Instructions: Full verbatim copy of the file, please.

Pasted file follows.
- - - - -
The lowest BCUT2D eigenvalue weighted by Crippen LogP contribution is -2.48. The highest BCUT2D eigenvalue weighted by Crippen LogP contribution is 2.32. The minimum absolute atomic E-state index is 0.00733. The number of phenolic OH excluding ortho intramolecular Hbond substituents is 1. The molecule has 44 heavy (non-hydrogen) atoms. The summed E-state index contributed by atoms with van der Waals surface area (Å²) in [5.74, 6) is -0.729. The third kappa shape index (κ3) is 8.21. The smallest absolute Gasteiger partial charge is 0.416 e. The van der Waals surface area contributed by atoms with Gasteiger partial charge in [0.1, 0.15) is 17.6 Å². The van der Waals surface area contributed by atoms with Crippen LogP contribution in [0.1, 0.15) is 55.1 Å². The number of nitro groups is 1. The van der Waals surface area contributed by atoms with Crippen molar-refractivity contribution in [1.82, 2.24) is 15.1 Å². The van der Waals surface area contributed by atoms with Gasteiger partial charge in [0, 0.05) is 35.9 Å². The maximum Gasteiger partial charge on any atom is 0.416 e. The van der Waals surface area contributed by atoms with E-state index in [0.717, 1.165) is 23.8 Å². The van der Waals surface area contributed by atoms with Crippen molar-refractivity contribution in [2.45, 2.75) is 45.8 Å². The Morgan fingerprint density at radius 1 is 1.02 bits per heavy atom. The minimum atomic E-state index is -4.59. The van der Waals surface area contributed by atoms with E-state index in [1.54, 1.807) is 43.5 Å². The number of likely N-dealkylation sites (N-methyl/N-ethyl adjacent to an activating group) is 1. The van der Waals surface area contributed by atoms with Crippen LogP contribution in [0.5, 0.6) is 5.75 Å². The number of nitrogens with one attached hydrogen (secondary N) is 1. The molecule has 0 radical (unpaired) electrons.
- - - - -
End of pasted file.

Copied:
The lowest BCUT2D eigenvalue weighted by Crippen LogP contribution is -2.48. The highest BCUT2D eigenvalue weighted by Crippen LogP contribution is 2.32. The minimum absolute atomic E-state index is 0.00733. The number of phenolic OH excluding ortho intramolecular Hbond substituents is 1. The molecule has 44 heavy (non-hydrogen) atoms. The summed E-state index contributed by atoms with van der Waals surface area (Å²) in [5.74, 6) is -0.729. The third kappa shape index (κ3) is 8.21. The smallest absolute Gasteiger partial charge is 0.416 e. The van der Waals surface area contributed by atoms with Gasteiger partial charge in [0.1, 0.15) is 17.6 Å². The van der Waals surface area contributed by atoms with Crippen LogP contribution in [0.1, 0.15) is 55.1 Å². The number of nitro groups is 1. The van der Waals surface area contributed by atoms with Crippen molar-refractivity contribution in [1.82, 2.24) is 15.1 Å². The van der Waals surface area contributed by atoms with Gasteiger partial charge in [0, 0.05) is 35.9 Å². The maximum Gasteiger partial charge on any atom is 0.416 e. The van der Waals surface area contributed by atoms with E-state index in [0.717, 1.165) is 23.8 Å². The van der Waals surface area contributed by atoms with Crippen molar-refractivity contribution in [2.45, 2.75) is 45.8 Å². The Morgan fingerprint density at radius 1 is 1.02 bits per heavy atom. The minimum atomic E-state index is -4.59. The van der Waals surface area contributed by atoms with E-state index in [1.54, 1.807) is 43.5 Å². The number of likely N-dealkylation sites (N-methyl/N-ethyl adjacent to an activating group) is 1. The van der Waals surface area contributed by atoms with Crippen LogP contribution in [0.5, 0.6) is 5.75 Å². The number of nitrogens with one attached hydrogen (secondary N) is 1. The molecule has 0 radical (unpaired) electrons.